Why Worries Come True
By Dr Jill Ammon-Wexler
Imagine each of your thoughts as a mental photograph, as yet undeveloped. When the thought is first exposed to your brain, very little happens. But as you expose your mind to that thought again and again, the thought begins to develop and hold an image in your mind's eye just like an exposed photograph.
In fact, thoughts really ARE that powerful. Anything you focus on mentally DOES develop into a strong interconnected network of neurons. That network then holds that thought as an image. And your subconscious mind will then push you to take the actions that will bring that image into reality. This is not theory — it is based on the research findings of modern neuroscience.
You need to be careful about your thoughts, judgments, and viewpoints. If you focus your mind on something you DON'T want — you actually strengthen the neural networks containing the image of that something. That is why worrying about something actually drives you closer to that something. Worry is actually a very powerful form of negative goal setting.
The more you worry about something, the stronger the neural networks containing your worries become. And the stronger those physical networks — the more likely your subconscious mind will drive you to take actions that actually push you toward what you're worried about.
The Part Played by Emotion
The more emotion accompanying your worries, the stronger your neural networks will become. Emotion — whether positive or negative — is a neural supercharger. This includes stress — which is driven by emotion!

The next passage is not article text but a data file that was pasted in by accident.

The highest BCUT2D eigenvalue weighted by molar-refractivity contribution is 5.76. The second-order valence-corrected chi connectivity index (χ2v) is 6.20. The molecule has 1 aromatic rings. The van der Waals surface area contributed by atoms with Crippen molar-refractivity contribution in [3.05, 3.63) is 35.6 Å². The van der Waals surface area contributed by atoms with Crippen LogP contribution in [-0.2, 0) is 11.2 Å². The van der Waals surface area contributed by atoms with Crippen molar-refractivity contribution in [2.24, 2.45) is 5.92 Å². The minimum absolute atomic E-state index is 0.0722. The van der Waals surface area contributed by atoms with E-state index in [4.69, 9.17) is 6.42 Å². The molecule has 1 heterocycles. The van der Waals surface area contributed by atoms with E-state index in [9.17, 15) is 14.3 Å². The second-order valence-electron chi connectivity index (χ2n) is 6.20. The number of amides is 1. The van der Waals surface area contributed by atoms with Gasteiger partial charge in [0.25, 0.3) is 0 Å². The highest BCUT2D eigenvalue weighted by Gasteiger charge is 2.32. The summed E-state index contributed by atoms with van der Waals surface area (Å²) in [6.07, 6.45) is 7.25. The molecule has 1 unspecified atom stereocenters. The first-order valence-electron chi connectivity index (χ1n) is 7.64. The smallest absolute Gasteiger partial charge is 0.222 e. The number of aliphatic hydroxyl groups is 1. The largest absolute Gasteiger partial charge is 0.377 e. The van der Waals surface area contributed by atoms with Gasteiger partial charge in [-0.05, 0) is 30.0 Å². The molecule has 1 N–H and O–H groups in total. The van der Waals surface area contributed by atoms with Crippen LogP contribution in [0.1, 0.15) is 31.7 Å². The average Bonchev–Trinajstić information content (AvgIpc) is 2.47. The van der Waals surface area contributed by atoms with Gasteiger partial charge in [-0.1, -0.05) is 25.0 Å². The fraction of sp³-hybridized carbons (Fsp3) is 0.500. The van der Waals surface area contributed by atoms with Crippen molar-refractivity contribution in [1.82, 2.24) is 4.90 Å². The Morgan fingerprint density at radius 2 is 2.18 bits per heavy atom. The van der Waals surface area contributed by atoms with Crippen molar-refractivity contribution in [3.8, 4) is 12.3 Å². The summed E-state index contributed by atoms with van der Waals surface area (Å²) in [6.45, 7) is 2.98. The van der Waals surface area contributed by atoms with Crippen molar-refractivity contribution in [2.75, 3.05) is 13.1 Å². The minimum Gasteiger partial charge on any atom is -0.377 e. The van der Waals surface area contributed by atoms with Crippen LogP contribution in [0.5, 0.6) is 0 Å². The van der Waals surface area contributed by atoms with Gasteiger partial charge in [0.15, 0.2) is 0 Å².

You're getting the picture of the negative cycle that worry creates. The more worries, the more stress. The more stress, the less creative and clear your mind becomes. And the less creative you become, the less likely you will EVER solve the problem you're worried about. Plus the longer (and more passionately) you worry about something — the faster you are driven straight into the arms of what you're worried about.
A Proven Solution
There is one, and only one, solution to this. You must step out of the stress/worry cycle, and direct your mental focus elsewhere. What you focus on grows. This is why it's so very important NOT to focus on your problems! You instead want to focus on creating positive solutions that create something you DO want. Here's a plan of action:
- Convert your problems to goals,
- Create a detailed goal-plan,
- Break your goal-plan into the smallest possible daily steps, then ...
- Begin to take action — one step at a time.
And in the meantime:
- Refuse to worry. Remember — worry is a very powerful form of negative goal setting.
- Create a new mental image. Create and hold a mental image of how life will be when you reach your goal. The more emotion you pack into that positive image, and the more often you put your mental focus on it, the stronger the neural networks holding that image will become.
- Bust your stress. Unless you manage your stress, it will continue to build "negative neural networks. Don't kid yourself about stress — it is at the core of many serious life-threatening bodily conditions, and has a way of "pretending not to be there." brain-wave training is the fastest answer to instant stress reduction.
- Build your self-confidence. Take some steps to build your self confidence. A huge medical study showed that low self confidence and negative thoughts cause your brain to physically shrink as much as 20%. Self confidence is not a lightweight issue — it places unrealistic limits on your entire life!
- Take care of your physical self. It can be easy to just take your mental and physical health for granted until something happens. Simple dehydration equal to two glasses of water, for example, has been shown to reduce your mental performance as much as 50%. Add a walk and 20-minute workout to your life, and you'll start to produce more feel-good brain neurotransmitters.
- Grow your mind power. Your brain truly follows the same rule as your muscles — use it, or lose it! Today's scientific evidence is that your brain is either growing, or it's physically shrinking.
Did you find this article helpful? Share your thoughts and suggestions with your Facebook or Twitter friends below...